Linked by David Adams on Fri 11th Dec 2009 01:25 UTC
Privacy, Security, Encryption I was reminded of Sun Microsystems' Scott McNealy's infamous sound byte (used as the title of this article) when I read about Google CEO Eric Schmidt's foot-in-mouth moment during a recent CNBC interview (YouTube Link). Here's what Schmidt said: "I think judgment matters. If you have something that you don't want anyone to know, maybe you shouldn't be doing it in the first place. If you really need that kind of privacy, the reality is that search engines -- including Google -- do retain this information for some time and it's important, for example, that we are all subject in the United States to the Patriot Act and it is possible that all that information could be made available to the authorities."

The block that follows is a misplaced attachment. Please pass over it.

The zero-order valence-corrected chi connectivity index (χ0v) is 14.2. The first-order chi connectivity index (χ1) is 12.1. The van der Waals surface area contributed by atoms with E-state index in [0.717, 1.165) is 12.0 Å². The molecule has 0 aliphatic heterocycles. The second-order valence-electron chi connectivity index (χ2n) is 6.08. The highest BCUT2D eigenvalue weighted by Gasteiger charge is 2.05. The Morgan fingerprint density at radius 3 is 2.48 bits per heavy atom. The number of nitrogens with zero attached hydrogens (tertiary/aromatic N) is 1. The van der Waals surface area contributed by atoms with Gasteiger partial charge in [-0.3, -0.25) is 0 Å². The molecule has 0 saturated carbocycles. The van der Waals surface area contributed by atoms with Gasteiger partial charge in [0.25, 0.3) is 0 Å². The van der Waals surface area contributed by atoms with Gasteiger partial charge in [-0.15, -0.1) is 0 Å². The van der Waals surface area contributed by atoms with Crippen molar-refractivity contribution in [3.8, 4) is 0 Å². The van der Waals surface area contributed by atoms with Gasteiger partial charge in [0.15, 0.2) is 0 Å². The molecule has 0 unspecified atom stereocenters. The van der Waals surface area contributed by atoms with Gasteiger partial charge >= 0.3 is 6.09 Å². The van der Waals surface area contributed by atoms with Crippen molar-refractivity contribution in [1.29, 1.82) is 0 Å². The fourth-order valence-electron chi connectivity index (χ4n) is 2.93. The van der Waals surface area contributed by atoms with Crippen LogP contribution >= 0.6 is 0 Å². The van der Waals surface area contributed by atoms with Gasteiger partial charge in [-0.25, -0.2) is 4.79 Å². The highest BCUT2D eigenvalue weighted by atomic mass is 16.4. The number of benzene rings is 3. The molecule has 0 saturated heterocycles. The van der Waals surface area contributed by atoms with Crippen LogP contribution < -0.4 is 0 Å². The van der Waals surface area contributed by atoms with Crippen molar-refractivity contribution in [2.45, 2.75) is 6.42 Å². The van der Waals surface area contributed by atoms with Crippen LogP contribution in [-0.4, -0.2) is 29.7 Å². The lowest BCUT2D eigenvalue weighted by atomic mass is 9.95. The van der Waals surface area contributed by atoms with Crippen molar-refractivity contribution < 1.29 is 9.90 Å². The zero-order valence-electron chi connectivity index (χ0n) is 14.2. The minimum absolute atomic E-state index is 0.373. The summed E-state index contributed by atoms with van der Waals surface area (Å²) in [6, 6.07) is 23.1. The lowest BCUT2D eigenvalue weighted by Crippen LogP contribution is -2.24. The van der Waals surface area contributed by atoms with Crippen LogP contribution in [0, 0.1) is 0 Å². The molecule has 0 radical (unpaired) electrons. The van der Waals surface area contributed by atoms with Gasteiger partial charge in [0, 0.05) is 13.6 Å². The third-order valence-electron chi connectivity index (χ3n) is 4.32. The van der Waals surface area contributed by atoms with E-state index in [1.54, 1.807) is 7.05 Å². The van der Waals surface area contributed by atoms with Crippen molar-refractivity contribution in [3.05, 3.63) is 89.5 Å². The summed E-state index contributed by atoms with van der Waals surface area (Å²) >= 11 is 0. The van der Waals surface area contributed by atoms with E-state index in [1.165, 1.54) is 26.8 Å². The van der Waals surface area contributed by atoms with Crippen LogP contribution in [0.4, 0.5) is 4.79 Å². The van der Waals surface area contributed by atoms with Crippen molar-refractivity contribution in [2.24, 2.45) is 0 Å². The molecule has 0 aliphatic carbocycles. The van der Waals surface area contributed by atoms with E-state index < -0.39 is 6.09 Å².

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RE[4]: Statement defensible
by Bounty on Fri 11th Dec 2009 18:16 UTC in reply to "RE[3]: Statement defensible"
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Porn sites are prefect examples. You share your private information with sites or people you trust.

I trust that porn sites will not share that information with my mother. Security through obscurity is real and practical for many purposes. There is theoretical security, then there is real life.

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